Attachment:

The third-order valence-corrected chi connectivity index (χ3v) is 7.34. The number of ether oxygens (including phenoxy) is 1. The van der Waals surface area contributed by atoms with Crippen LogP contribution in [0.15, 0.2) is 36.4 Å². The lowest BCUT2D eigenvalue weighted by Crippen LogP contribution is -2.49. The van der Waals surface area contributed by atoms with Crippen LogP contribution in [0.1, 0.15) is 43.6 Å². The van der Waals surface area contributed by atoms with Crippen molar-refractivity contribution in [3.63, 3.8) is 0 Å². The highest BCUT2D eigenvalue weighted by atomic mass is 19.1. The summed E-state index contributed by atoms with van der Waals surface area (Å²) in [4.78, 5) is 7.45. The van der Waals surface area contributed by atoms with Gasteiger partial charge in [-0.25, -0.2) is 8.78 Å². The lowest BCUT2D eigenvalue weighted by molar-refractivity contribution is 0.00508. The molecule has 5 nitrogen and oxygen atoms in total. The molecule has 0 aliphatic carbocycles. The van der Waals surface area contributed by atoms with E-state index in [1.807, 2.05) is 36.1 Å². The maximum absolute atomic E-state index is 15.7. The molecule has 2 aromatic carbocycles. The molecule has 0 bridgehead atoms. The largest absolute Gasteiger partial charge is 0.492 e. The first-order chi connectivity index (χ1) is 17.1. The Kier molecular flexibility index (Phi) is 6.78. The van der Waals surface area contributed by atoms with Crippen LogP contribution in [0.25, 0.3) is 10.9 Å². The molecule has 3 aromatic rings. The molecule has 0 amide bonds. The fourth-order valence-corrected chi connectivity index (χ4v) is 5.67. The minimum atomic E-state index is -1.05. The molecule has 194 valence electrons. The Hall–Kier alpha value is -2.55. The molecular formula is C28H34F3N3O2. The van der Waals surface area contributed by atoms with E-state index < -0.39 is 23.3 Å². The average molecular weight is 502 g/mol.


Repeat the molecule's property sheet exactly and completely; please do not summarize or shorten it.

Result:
The third-order valence-corrected chi connectivity index (χ3v) is 7.34. The number of ether oxygens (including phenoxy) is 1. The van der Waals surface area contributed by atoms with Crippen LogP contribution in [0.15, 0.2) is 36.4 Å². The lowest BCUT2D eigenvalue weighted by Crippen LogP contribution is -2.49. The van der Waals surface area contributed by atoms with Crippen LogP contribution in [0.1, 0.15) is 43.6 Å². The van der Waals surface area contributed by atoms with Crippen molar-refractivity contribution in [3.63, 3.8) is 0 Å². The highest BCUT2D eigenvalue weighted by atomic mass is 19.1. The summed E-state index contributed by atoms with van der Waals surface area (Å²) in [4.78, 5) is 7.45. The van der Waals surface area contributed by atoms with Gasteiger partial charge in [-0.25, -0.2) is 8.78 Å². The lowest BCUT2D eigenvalue weighted by molar-refractivity contribution is 0.00508. The molecule has 5 nitrogen and oxygen atoms in total. The molecule has 0 aliphatic carbocycles. The van der Waals surface area contributed by atoms with E-state index in [1.807, 2.05) is 36.1 Å². The maximum absolute atomic E-state index is 15.7. The molecule has 2 aromatic carbocycles. The molecule has 0 bridgehead atoms. The largest absolute Gasteiger partial charge is 0.492 e. The first-order chi connectivity index (χ1) is 17.1. The Kier molecular flexibility index (Phi) is 6.78. The van der Waals surface area contributed by atoms with Crippen LogP contribution in [0.25, 0.3) is 10.9 Å². The molecule has 3 aromatic rings. The molecule has 0 amide bonds. The fourth-order valence-corrected chi connectivity index (χ4v) is 5.67. The minimum atomic E-state index is -1.05. The molecule has 194 valence electrons. The Hall–Kier alpha value is -2.55. The molecular formula is C28H34F3N3O2. The van der Waals surface area contributed by atoms with E-state index < -0.39 is 23.3 Å². The average molecular weight is 502 g/mol.